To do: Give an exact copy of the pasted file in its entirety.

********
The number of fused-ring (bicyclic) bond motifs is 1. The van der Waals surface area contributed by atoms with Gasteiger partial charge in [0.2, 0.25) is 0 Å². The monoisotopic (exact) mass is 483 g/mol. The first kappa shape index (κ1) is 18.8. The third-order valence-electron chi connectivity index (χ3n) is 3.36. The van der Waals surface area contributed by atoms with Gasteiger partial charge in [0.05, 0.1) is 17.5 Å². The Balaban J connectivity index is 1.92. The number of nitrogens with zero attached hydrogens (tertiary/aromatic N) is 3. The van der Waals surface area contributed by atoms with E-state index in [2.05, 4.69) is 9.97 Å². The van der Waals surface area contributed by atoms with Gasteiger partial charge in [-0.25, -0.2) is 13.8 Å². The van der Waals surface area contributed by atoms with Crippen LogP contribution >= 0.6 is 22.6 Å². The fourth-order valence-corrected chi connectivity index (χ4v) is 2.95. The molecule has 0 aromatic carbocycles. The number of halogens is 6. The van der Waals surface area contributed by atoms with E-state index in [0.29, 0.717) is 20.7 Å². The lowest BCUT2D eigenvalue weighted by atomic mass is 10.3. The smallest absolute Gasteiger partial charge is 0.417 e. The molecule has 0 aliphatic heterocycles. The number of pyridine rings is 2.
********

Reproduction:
The number of fused-ring (bicyclic) bond motifs is 1. The van der Waals surface area contributed by atoms with Gasteiger partial charge in [0.2, 0.25) is 0 Å². The monoisotopic (exact) mass is 483 g/mol. The first kappa shape index (κ1) is 18.8. The third-order valence-electron chi connectivity index (χ3n) is 3.36. The van der Waals surface area contributed by atoms with Gasteiger partial charge in [0.05, 0.1) is 17.5 Å². The Balaban J connectivity index is 1.92. The number of nitrogens with zero attached hydrogens (tertiary/aromatic N) is 3. The van der Waals surface area contributed by atoms with E-state index in [2.05, 4.69) is 9.97 Å². The van der Waals surface area contributed by atoms with Gasteiger partial charge in [-0.25, -0.2) is 13.8 Å². The van der Waals surface area contributed by atoms with Crippen LogP contribution >= 0.6 is 22.6 Å². The fourth-order valence-corrected chi connectivity index (χ4v) is 2.95. The molecule has 0 aromatic carbocycles. The number of halogens is 6. The van der Waals surface area contributed by atoms with E-state index in [0.29, 0.717) is 20.7 Å². The lowest BCUT2D eigenvalue weighted by atomic mass is 10.3. The smallest absolute Gasteiger partial charge is 0.417 e. The molecule has 0 aliphatic heterocycles. The number of pyridine rings is 2.